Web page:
The poem juxtaposes the beauty of the wilderness with the beauty of the city. It may just be me, but I think I detect a bit of “tongue in cheek” in the line “All bright and glittering in the smokeless air,” perhaps a nod to the polluted air of what is becoming the industrialized world. On this morning the smoke is not present, but the word “smokeless” suggests this might not be the air’s normal condition. That said, the poem does capture the beauty that can be found in that which humans create; there is the suggestion that we crave beauty and make our structures not just functional but pleasant to look at with a sublimity all their own. In Barrett’s painting above there can be seen in the ruin the outline of what was once a beautiful structure. In the battle between man and nature, nature may ultimately win, but that does not mean that man’s creations do not have a beauty of their own.
Westminster Hall and Bridge
Thomas Rowlandson and Augustus Charles Pugin
Suggested in all this is how we come to know and understand the natural world. There is not much (perhaps no) science in these paintings and poems, nothing to suggest how the natural world works and how it “manufactures” beauty. That which humans construct, the buildings, bridges, and other structures are designed and their construction overseen by architects who understand the laws of the natural world that their structures must contend with and, hopefully conquer, but also they have to have an “eye” for the beautiful, for the sublime. The paintings of the two bridges and the surrounding landscapes reveal not just a functional cityscape, but an attempt to create a cityscape that is pleasurable to look at. The buildings are not just boxes and the bridges do more than just span the water.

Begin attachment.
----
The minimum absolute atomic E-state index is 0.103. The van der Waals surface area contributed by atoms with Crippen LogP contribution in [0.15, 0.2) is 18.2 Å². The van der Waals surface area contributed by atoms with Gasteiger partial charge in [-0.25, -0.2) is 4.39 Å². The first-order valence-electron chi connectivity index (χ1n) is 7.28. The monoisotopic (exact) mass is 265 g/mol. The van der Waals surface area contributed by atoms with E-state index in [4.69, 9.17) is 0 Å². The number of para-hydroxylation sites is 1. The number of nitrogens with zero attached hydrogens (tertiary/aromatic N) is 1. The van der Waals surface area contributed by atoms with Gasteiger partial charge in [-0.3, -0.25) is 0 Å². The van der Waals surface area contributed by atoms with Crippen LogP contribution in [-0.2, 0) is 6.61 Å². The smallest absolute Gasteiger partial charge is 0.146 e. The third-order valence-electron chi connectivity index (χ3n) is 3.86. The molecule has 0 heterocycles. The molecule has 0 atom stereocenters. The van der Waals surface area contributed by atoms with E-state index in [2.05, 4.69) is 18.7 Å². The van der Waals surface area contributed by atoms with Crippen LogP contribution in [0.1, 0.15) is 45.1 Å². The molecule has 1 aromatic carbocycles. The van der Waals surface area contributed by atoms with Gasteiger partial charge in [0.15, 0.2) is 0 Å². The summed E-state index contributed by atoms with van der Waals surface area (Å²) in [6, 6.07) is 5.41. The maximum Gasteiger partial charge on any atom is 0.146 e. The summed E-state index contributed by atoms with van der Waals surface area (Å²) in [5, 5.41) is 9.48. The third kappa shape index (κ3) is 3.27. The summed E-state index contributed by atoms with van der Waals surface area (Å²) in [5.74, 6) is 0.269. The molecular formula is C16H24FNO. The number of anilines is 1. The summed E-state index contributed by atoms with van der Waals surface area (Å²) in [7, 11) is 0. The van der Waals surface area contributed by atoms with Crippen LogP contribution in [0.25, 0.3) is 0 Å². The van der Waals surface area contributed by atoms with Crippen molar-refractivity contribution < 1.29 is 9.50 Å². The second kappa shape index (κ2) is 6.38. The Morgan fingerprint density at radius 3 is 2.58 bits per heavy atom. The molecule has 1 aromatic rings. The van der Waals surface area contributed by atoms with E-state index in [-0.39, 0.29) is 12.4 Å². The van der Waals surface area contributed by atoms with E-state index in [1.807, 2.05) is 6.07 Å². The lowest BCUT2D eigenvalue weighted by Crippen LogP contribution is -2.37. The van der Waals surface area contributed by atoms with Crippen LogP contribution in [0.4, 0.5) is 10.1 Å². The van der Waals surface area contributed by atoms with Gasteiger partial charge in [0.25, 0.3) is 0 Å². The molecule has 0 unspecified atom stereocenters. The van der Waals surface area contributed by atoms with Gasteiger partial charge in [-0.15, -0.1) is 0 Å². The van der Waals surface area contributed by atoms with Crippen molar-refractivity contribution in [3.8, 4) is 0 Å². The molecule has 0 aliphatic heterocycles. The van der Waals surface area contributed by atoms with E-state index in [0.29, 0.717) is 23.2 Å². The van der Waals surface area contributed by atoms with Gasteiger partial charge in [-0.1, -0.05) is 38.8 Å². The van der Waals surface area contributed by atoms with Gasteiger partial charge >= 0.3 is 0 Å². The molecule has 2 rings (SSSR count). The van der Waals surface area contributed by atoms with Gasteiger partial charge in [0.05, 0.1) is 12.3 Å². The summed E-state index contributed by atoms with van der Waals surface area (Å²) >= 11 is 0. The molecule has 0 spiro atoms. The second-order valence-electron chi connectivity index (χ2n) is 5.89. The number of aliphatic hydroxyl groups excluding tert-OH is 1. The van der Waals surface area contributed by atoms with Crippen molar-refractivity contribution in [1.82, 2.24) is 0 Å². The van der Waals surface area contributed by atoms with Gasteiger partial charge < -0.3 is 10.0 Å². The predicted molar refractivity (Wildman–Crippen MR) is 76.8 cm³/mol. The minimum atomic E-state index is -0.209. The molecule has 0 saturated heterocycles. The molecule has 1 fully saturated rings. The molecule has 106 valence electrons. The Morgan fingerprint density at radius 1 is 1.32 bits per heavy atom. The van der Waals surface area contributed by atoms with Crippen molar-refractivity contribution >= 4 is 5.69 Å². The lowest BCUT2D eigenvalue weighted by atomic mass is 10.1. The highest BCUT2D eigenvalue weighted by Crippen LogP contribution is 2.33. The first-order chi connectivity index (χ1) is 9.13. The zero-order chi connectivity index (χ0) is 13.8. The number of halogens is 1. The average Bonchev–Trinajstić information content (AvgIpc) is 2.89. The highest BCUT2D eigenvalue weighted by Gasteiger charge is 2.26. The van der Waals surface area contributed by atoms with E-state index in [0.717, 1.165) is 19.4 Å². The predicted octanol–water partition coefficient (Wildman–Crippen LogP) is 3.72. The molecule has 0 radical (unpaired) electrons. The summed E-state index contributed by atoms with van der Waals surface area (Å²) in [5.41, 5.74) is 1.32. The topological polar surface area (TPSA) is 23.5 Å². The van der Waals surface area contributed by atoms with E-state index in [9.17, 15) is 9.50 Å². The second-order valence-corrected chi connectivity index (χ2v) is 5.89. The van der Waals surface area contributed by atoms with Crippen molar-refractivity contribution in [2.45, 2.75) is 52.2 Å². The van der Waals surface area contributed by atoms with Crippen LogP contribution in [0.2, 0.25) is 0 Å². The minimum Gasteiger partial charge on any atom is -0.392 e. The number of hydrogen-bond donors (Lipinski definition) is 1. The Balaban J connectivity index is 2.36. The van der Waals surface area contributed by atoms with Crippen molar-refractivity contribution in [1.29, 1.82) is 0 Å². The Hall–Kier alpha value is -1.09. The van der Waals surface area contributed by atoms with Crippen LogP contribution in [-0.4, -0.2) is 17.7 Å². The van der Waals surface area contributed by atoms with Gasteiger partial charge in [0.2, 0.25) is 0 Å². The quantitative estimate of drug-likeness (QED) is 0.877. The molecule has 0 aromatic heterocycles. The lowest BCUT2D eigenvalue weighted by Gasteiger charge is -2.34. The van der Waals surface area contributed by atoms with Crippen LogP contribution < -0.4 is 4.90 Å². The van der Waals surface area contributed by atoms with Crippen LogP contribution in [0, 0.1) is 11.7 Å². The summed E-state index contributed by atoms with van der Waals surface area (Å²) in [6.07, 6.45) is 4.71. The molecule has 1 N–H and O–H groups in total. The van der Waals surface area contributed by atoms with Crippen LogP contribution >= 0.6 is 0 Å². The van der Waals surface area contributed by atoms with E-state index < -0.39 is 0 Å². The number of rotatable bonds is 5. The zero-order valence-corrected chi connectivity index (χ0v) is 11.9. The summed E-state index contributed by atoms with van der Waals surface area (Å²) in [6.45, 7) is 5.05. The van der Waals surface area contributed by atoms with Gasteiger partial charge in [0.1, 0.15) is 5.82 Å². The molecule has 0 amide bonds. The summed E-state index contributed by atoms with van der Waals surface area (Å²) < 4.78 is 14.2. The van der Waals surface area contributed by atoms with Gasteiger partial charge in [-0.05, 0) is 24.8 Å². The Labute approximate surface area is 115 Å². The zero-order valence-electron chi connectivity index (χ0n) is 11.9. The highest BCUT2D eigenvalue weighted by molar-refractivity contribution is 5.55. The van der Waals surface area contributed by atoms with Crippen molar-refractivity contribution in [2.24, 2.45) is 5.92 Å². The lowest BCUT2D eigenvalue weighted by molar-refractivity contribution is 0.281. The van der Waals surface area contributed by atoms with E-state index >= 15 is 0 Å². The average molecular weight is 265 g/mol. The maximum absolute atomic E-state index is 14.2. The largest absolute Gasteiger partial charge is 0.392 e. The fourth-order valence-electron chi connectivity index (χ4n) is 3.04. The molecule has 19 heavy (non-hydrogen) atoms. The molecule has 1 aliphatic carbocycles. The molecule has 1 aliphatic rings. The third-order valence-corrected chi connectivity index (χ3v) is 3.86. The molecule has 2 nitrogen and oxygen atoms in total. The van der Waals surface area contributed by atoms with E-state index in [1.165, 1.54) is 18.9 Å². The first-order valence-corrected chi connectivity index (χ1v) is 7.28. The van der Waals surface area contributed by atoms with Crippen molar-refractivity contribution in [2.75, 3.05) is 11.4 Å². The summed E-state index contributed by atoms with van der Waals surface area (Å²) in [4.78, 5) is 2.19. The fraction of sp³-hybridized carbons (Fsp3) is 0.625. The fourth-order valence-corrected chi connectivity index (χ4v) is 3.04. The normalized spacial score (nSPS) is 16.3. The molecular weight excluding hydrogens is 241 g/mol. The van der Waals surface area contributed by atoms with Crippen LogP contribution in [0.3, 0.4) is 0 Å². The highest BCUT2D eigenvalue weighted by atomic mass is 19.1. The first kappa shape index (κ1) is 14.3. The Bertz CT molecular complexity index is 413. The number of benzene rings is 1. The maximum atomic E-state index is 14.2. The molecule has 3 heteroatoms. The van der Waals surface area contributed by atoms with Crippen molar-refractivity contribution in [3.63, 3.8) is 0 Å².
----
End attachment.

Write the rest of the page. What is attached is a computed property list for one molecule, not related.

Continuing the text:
The trees that have been planted around the buildings suggest a desire common to most of us to be surrounded not just by our own creations, but by the natural world as well. As human beings we have a desire to reconcile the natural world to our own world, the world we create to live in, that brings elements of the natural environment together with what we have built in a way that fosters community and cooperation. This is perhaps a bit idealized in that there are many within this community that are motivated solely by the products of trade, wealth and its generation, and the exploitation of labor perhaps to make the products of trade more personally profitable. But be that as it may, what we build, and what many of those “industrialists” build, are more than just functional. To be truly “happy,” truly at peace with the world, we desire the presence of the beautiful. This suggests that beauty and its presence in our lives may not always make us better people, but perhaps in contemplating beauty we are confronted with forces larger than ourselves and in ignoring these larger forces we become complicit in our moral deterioration.
The Philosophical Breakfast Club